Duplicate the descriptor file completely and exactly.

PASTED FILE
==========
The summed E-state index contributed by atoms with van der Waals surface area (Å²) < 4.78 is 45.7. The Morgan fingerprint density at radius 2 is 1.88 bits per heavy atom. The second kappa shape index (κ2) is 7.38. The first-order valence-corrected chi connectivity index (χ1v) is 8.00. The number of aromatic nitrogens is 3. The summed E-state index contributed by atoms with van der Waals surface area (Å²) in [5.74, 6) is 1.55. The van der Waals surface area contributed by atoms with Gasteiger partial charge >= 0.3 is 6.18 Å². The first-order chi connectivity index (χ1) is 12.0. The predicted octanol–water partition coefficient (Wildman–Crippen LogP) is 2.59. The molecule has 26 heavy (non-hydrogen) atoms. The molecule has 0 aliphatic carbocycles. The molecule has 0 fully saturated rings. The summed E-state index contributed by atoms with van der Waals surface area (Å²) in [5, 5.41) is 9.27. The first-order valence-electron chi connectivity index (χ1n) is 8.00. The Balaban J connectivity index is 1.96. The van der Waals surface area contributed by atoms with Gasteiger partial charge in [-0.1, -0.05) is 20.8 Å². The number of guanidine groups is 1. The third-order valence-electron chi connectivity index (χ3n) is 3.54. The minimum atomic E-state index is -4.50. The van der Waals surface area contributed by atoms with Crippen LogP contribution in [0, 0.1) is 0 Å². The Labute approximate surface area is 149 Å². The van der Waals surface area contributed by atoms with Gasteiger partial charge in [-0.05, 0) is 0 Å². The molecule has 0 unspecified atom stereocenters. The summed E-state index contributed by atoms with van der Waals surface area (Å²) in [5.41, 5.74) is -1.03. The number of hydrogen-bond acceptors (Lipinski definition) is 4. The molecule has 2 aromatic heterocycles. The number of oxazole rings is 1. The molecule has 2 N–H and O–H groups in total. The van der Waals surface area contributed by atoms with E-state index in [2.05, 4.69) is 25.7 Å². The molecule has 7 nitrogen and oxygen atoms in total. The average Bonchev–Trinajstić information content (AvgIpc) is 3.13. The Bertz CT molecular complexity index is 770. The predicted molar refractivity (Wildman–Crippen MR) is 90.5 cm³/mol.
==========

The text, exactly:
The summed E-state index contributed by atoms with van der Waals surface area (Å²) < 4.78 is 45.7. The Morgan fingerprint density at radius 2 is 1.88 bits per heavy atom. The second kappa shape index (κ2) is 7.38. The first-order valence-corrected chi connectivity index (χ1v) is 8.00. The number of aromatic nitrogens is 3. The summed E-state index contributed by atoms with van der Waals surface area (Å²) in [5.74, 6) is 1.55. The van der Waals surface area contributed by atoms with Gasteiger partial charge >= 0.3 is 6.18 Å². The first-order chi connectivity index (χ1) is 12.0. The predicted octanol–water partition coefficient (Wildman–Crippen LogP) is 2.59. The molecule has 26 heavy (non-hydrogen) atoms. The molecule has 0 aliphatic carbocycles. The molecule has 0 fully saturated rings. The summed E-state index contributed by atoms with van der Waals surface area (Å²) in [5, 5.41) is 9.27. The first-order valence-electron chi connectivity index (χ1n) is 8.00. The Balaban J connectivity index is 1.96. The van der Waals surface area contributed by atoms with Gasteiger partial charge in [-0.1, -0.05) is 20.8 Å². The number of guanidine groups is 1. The third-order valence-electron chi connectivity index (χ3n) is 3.54. The minimum atomic E-state index is -4.50. The van der Waals surface area contributed by atoms with Crippen LogP contribution in [0, 0.1) is 0 Å². The Labute approximate surface area is 149 Å². The van der Waals surface area contributed by atoms with Gasteiger partial charge in [-0.05, 0) is 0 Å². The molecule has 0 unspecified atom stereocenters. The summed E-state index contributed by atoms with van der Waals surface area (Å²) in [5.41, 5.74) is -1.03. The number of hydrogen-bond acceptors (Lipinski definition) is 4. The molecule has 2 aromatic heterocycles. The number of oxazole rings is 1. The molecule has 2 N–H and O–H groups in total. The van der Waals surface area contributed by atoms with E-state index in [2.05, 4.69) is 25.7 Å². The molecule has 7 nitrogen and oxygen atoms in total. The average Bonchev–Trinajstić information content (AvgIpc) is 3.13. The Bertz CT molecular complexity index is 770. The predicted molar refractivity (Wildman–Crippen MR) is 90.5 cm³/mol.